Exercising with allergies or asthma presents some unique challenges. Physical activity can be more difficult, unpleasant, and in some cases, dangerous if you have one or both of these conditions. You may also have less energy when your allergies or asthma are acting up. If your allergies or asthma are properly managed and you have the right tools, you can work out without causing your body any harm.
If you are among the 20 million Americans who suffer from asthma, you should be aware of the possibility of exercise-induced asthma attacks. Exercise-induced asthma is just what it sounds like: asthma that is triggered specifically by exercise, usually vigorous activities such as running or fast biking. While it is common in people with asthma (in individuals with allergic asthma as well as in those with asthma that occurs separately), it can also strike people who do not have asthma under any other conditions.
People with asthma and parents of children with asthma may worry about exercise triggering an asthma attack, but research shows that in the long run, aerobic exercise is good for people with asthma and improves their quality of life. To exercise safely with allergies or asthma, knowledge is your best tool. First, realize that there are some activities that are better than others. Running, biking, and basketball are more likely to cause exercise-induced asthma, while less-intense forms of exercise such as swimming, baseball, and resistance training are less likely to bring it on. Yoga and tai chi are also excellent options.
To exercise safely with allergies or asthma, here are some important guidelines:
Before you make any major change in your lifestyle, whether it is taking a new supplement or starting an exercise program, talk to your health-care provider. You simply can’t be too cautious. Find out how to get the most out of your next doctor’s checkup, and come ready for your fitness routine.
Take all of your allergy and asthma medications as your doctor has prescribed them. Your doctor may tell you to take your medication shortly before you start exercising. If he or she instructs you to do this, listen.
If you have the potential for exercise-induced anaphylaxis or if you are allergic to insect stings, always exercise with a friend (never alone), wear your medical alert bracelet or necklace, and carry your EpiPen at all times.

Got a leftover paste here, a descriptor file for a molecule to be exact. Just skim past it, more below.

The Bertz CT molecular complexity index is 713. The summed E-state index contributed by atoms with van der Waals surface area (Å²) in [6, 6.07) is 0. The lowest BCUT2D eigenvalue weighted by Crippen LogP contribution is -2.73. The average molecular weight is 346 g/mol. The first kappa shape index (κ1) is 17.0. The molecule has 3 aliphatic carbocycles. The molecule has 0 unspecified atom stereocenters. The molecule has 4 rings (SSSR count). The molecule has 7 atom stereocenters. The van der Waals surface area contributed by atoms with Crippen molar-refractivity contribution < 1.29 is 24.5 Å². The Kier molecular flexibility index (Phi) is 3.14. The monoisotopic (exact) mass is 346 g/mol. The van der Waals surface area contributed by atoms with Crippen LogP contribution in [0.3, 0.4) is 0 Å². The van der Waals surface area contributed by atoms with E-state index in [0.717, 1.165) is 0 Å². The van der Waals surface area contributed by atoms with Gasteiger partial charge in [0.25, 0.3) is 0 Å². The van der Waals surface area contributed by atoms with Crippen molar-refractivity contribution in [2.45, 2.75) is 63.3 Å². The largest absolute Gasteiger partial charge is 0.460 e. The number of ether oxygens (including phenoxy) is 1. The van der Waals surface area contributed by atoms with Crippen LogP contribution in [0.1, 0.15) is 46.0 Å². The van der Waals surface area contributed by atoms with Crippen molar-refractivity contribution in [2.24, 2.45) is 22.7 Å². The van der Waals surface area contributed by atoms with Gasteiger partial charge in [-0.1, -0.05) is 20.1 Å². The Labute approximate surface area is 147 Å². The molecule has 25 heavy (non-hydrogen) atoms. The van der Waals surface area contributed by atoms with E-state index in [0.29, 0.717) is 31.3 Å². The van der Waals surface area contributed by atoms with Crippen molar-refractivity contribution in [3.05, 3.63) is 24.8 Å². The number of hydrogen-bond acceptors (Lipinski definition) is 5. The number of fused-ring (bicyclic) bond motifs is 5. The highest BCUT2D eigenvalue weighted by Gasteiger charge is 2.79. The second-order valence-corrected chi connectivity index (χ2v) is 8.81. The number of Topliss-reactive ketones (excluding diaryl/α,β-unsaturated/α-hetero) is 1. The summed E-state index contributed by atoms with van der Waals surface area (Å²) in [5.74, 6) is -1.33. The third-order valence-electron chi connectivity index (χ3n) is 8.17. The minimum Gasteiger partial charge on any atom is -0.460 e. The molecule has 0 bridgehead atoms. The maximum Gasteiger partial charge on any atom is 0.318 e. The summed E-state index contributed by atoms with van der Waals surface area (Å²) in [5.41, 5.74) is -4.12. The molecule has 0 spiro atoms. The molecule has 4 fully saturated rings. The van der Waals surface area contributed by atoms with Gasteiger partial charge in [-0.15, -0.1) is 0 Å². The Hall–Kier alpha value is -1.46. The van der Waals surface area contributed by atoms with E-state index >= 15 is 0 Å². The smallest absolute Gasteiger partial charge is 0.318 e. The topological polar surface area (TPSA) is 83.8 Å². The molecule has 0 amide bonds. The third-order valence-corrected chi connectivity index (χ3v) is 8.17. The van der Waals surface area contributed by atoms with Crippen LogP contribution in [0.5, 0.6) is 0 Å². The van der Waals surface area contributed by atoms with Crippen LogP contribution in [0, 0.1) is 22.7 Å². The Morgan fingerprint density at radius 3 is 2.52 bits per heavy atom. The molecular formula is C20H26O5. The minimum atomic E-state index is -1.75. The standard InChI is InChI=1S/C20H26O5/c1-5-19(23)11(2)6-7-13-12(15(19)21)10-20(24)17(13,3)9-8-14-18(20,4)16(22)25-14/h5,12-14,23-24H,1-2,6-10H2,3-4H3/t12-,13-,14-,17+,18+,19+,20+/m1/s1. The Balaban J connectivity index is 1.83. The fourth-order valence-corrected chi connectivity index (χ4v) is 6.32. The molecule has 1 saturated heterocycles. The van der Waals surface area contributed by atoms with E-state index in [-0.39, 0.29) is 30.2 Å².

If you are allergic to insect stings and you plan to exercise outside, avoid wearing brightly colored clothing, perfume, cologne, or scented lotion. Also avoid areas where bees like to hide, such as trash cans and flowerbeds.
If you have asthma, always carry your rescue inhaler with you when you exercise.
Check the temperature before you head outside for a run or bike ride. Avoid working out in extreme heat or cold (cold is the worst, because cold, dry air can be very irritating to your bronchial tubes; the best air to exercise in is warm and moist) or when pollen counts are high (usually in the morning and the middle of the afternoon).
If you are exercising indoors, work out on mats instead of carpeting, and keep your windows closed if pollen counts are high. Also, avoid exercising where there are fumes from recent renovations. If you’re exercising at home, make sure you’ve taken steps to allergy-proof your house to make sure you don’t experience flare-ups during your workouts.
If you are exercising outdoors, avoid fields, busy roads, and factories, to keep allergens and irritants out of your lungs.
If you have asthma, to prevent an exercise-induced attack, always do a long, 15-minute warmup before you start the main part of your exercise routine, and then cool down for another 15 minutes once you’ve finished your activity.
Never exercise when you have a cold or respiratory infection. Wait until your symptoms have subsided to resume your routine.
If you have allergies or asthma, don’t push yourself during exercise.